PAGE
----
I have witnessed this bitterness first hand during marriage counselling. I attempted to help a couple which had deep problems. I watched as the wife sobbed and tears ran down her face. The husband’s response to her broken heart was anger and hostility. The same woman to whom he married, to whom he declared his love, and to whom he would have given his life he now lashes out to in anger while her heart breaks. That day I witnessed dying love.

Is There Hope?

Eph 4:26 Be ye angry, and sin not: let not the sun go down upon your wrath:


The first step is to stop the seed of anger before it grows. It is to respond to anger before it turns to wrath.

Next, wrath must be dealt with through repentance.

Finally, anger, wrath, and bitterness must be put off. Trying to let go of these things are not enough. You cannot put off things without putting something on.

Col 3:8-10 But now ye also put off all these; anger, wrath, malice, blasphemy, filthy communication out of your mouth  Lie not one to another, seeing that ye have put off the old man with his deeds; And have put on the new man, which is renewed in knowledge after the image of him that created him:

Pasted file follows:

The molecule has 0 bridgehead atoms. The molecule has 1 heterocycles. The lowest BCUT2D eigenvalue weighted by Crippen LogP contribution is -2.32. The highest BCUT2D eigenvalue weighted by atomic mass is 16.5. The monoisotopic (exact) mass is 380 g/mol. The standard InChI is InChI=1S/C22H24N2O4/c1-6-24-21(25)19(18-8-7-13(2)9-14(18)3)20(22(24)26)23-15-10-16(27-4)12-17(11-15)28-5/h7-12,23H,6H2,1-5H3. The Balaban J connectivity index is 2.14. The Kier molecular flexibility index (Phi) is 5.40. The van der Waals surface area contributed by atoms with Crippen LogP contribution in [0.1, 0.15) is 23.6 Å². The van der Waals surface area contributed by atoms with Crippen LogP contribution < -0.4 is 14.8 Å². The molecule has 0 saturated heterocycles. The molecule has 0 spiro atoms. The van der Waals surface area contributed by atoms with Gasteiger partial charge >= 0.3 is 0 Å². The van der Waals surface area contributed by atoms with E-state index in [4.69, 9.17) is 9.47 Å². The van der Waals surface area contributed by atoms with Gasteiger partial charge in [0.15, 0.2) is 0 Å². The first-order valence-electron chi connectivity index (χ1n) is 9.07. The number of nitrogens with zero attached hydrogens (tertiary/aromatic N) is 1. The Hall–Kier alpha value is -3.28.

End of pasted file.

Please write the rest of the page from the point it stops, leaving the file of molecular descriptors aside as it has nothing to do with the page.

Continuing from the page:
Col 3:12-14 Put on therefore, as the elect of God, holy and beloved, bowels of mercies, kindness, humbleness of mind, meekness, longsuffering;  Forbearing one another, and forgiving one another, if any man have a quarrel against any: even as Christ forgave you, so also do ye. And above all these things put on charity, which is the bond of perfectness.

We must replace the negative with the positive. Anger and wrath should be replaced by kindness, humility, meekness (self-control), longsuffering, forbearing, and forgiveness.

Eph 4:31-32 Let all bitterness, and wrath, and anger, and clamour, and evil speaking, be put away from you, with all malice: And be ye kind one to another, tenderhearted, forgiving one another, even as God for Christ's sake hath forgiven you.

We must replace bitterness, wrath, clamour (loud outbursts), and evil speaking (to and about each other) with kindness, tenderheartedness, and forgiveness.